Inspection tool enables quality control of SiC epiwafers

Inspection tool enables quality control of SiC epiwafers

Technology News |
By eeNews Europe

Despite significant quality improvements in the past years, residual structural defects in the epiwafers are limiting to yield and performance of SiC bipolar devices. Currently, several methods are established to identify and assess such defects at the wafer level. However, all these methods have their drawbacks: Defective Selective Etching destroys the wafer, and Synchrotron X-Ray Topography is extremely cost-intensive. And both of them are very time-consuming – which rules out methods for use in an industrial series production.

But there are alternatives: A well known method allowing for the identification of structural defects is the photoluminescence (PL) method. It is non-destructive and can be used at ambient temperature. In PL images, structural defects can be identified easily as bright or dark artefacts on a grey SiC background. However, this method is not fast enough for an inline defect analysis on full waferscale in an industrial production environment.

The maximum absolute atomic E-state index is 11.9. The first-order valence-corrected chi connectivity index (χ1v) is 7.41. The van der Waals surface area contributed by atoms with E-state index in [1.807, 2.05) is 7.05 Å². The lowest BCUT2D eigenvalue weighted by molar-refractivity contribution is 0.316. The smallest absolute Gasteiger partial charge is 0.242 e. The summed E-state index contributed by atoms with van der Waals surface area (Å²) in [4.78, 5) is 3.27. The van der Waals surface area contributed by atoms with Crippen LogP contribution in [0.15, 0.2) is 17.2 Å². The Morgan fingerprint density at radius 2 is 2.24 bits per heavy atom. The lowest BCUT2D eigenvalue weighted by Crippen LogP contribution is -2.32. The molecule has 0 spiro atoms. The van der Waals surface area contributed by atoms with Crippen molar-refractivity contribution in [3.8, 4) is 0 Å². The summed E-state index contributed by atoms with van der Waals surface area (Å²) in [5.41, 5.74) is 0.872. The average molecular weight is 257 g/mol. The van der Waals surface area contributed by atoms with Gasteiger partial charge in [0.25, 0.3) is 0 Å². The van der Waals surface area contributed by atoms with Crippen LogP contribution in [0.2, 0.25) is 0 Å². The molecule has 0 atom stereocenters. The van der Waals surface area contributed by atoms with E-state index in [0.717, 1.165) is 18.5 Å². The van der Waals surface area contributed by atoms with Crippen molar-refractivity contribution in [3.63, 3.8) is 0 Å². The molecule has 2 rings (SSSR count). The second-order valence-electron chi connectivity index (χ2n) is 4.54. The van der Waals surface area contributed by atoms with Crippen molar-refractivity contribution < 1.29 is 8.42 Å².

In the SiC-WinS project, Fraunhofer IISB and Intego, both located in Erlangen, Germany, developed a defect luminescence scanner (DLS) fast enough for industrial production environments. Intego, a manufacturer of customer-specific camera systems for quality assurance applications, contributed its extensive expertise in the field of image processing while Fraunhofer IISB took the overall project responsibility and contributed its semiconductor know-how. The DLS enables short PL measurement cycles and high throughput of SiC epiwafers at a high lateral resolution of 5 µm.

The system is currently installed at Fraunhofer IISB and embraces an UV laser with a wavelength of 325 nm for PL excitation, a sample stage for wafer scans, and an electron multiplying charge-coupled device (EMCCD) camera for fast image recording at high signal quality. The high lateral resolution is achieved by a magnifying lens in front of the camera. Several bandpass filters enable the users to identify defect types by their specific spectral characteristics, or "fingerprints". The system can determine the defect types and their distribution on SiC 150 mm (6") epiwafers in less than 30 minutes. A routine for automated defect identification and counting is currently under development; this routine will allow for predict the device yield per wafer.

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